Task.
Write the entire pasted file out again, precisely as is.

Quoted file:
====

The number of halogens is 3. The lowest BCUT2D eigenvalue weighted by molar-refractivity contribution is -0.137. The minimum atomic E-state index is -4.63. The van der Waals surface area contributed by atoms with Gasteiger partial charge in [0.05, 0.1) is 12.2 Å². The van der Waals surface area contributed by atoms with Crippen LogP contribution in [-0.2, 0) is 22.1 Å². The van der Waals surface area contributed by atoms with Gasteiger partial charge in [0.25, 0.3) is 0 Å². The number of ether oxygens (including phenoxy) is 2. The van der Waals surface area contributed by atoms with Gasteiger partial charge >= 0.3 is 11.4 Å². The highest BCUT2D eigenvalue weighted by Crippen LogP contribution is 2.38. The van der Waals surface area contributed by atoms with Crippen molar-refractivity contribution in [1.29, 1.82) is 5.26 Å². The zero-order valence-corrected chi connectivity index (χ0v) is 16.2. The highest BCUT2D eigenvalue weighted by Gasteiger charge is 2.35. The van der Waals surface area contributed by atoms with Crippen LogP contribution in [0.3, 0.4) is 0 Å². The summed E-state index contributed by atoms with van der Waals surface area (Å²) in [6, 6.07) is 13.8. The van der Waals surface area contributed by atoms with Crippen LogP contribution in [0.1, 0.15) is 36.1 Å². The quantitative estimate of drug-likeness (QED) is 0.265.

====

The number of halogens is 3. The lowest BCUT2D eigenvalue weighted by molar-refractivity contribution is -0.137. The minimum atomic E-state index is -4.63. The van der Waals surface area contributed by atoms with Gasteiger partial charge in [0.05, 0.1) is 12.2 Å². The van der Waals surface area contributed by atoms with Crippen LogP contribution in [-0.2, 0) is 22.1 Å². The van der Waals surface area contributed by atoms with Gasteiger partial charge in [0.25, 0.3) is 0 Å². The number of ether oxygens (including phenoxy) is 2. The van der Waals surface area contributed by atoms with Gasteiger partial charge >= 0.3 is 11.4 Å². The highest BCUT2D eigenvalue weighted by Crippen LogP contribution is 2.38. The van der Waals surface area contributed by atoms with Crippen molar-refractivity contribution in [1.29, 1.82) is 5.26 Å². The zero-order valence-corrected chi connectivity index (χ0v) is 16.2. The highest BCUT2D eigenvalue weighted by Gasteiger charge is 2.35. The van der Waals surface area contributed by atoms with Crippen LogP contribution in [0.3, 0.4) is 0 Å². The summed E-state index contributed by atoms with van der Waals surface area (Å²) in [6, 6.07) is 13.8. The van der Waals surface area contributed by atoms with Crippen LogP contribution in [0.1, 0.15) is 36.1 Å². The quantitative estimate of drug-likeness (QED) is 0.265.